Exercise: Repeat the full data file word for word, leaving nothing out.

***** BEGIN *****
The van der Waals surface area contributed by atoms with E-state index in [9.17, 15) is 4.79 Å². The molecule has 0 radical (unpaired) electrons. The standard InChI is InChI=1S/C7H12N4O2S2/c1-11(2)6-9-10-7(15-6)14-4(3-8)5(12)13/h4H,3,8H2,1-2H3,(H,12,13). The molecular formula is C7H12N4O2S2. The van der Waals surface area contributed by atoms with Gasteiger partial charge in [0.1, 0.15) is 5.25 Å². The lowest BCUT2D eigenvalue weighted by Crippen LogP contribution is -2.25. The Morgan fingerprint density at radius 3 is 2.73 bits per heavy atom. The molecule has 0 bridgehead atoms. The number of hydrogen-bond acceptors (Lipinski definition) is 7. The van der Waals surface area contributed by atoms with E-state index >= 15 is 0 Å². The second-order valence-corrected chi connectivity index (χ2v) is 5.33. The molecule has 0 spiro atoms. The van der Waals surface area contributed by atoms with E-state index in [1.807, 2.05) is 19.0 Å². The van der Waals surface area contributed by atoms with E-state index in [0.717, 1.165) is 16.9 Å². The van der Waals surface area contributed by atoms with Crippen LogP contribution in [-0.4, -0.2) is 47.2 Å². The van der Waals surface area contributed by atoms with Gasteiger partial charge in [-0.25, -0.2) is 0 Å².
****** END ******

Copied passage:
The van der Waals surface area contributed by atoms with E-state index in [9.17, 15) is 4.79 Å². The molecule has 0 radical (unpaired) electrons. The standard InChI is InChI=1S/C7H12N4O2S2/c1-11(2)6-9-10-7(15-6)14-4(3-8)5(12)13/h4H,3,8H2,1-2H3,(H,12,13). The molecular formula is C7H12N4O2S2. The van der Waals surface area contributed by atoms with Gasteiger partial charge in [0.1, 0.15) is 5.25 Å². The lowest BCUT2D eigenvalue weighted by Crippen LogP contribution is -2.25. The Morgan fingerprint density at radius 3 is 2.73 bits per heavy atom. The molecule has 0 bridgehead atoms. The number of hydrogen-bond acceptors (Lipinski definition) is 7. The van der Waals surface area contributed by atoms with E-state index >= 15 is 0 Å². The second-order valence-corrected chi connectivity index (χ2v) is 5.33. The molecule has 0 spiro atoms. The van der Waals surface area contributed by atoms with E-state index in [1.807, 2.05) is 19.0 Å². The van der Waals surface area contributed by atoms with E-state index in [0.717, 1.165) is 16.9 Å². The van der Waals surface area contributed by atoms with Crippen LogP contribution in [-0.4, -0.2) is 47.2 Å². The van der Waals surface area contributed by atoms with Gasteiger partial charge in [-0.25, -0.2) is 0 Å².